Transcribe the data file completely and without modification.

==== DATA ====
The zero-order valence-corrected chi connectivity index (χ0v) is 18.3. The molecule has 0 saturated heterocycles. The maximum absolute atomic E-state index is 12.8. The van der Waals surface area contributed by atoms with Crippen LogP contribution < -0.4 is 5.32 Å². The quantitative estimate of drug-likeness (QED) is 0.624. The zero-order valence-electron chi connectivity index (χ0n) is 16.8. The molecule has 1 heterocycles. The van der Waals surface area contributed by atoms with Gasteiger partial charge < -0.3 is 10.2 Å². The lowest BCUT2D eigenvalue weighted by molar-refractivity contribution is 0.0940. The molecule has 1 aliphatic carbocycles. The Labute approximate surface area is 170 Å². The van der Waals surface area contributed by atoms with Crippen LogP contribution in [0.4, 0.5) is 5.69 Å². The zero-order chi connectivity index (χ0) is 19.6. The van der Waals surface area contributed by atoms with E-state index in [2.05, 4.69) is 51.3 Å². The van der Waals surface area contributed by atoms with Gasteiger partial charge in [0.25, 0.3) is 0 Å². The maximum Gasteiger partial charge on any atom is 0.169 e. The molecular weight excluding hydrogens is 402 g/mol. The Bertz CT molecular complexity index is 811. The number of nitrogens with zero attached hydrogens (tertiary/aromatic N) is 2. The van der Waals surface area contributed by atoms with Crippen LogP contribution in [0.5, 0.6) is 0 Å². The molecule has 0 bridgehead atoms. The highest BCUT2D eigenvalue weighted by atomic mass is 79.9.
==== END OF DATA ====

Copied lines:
The zero-order valence-corrected chi connectivity index (χ0v) is 18.3. The molecule has 0 saturated heterocycles. The maximum absolute atomic E-state index is 12.8. The van der Waals surface area contributed by atoms with Crippen LogP contribution < -0.4 is 5.32 Å². The quantitative estimate of drug-likeness (QED) is 0.624. The zero-order valence-electron chi connectivity index (χ0n) is 16.8. The molecule has 1 heterocycles. The van der Waals surface area contributed by atoms with Gasteiger partial charge < -0.3 is 10.2 Å². The lowest BCUT2D eigenvalue weighted by molar-refractivity contribution is 0.0940. The molecule has 1 aliphatic carbocycles. The Labute approximate surface area is 170 Å². The van der Waals surface area contributed by atoms with Crippen LogP contribution in [0.4, 0.5) is 5.69 Å². The zero-order chi connectivity index (χ0) is 19.6. The van der Waals surface area contributed by atoms with E-state index in [2.05, 4.69) is 51.3 Å². The van der Waals surface area contributed by atoms with Gasteiger partial charge in [0.25, 0.3) is 0 Å². The maximum Gasteiger partial charge on any atom is 0.169 e. The molecular weight excluding hydrogens is 402 g/mol. The Bertz CT molecular complexity index is 811. The number of nitrogens with zero attached hydrogens (tertiary/aromatic N) is 2. The van der Waals surface area contributed by atoms with Crippen LogP contribution in [0.5, 0.6) is 0 Å². The molecule has 0 bridgehead atoms. The highest BCUT2D eigenvalue weighted by atomic mass is 79.9.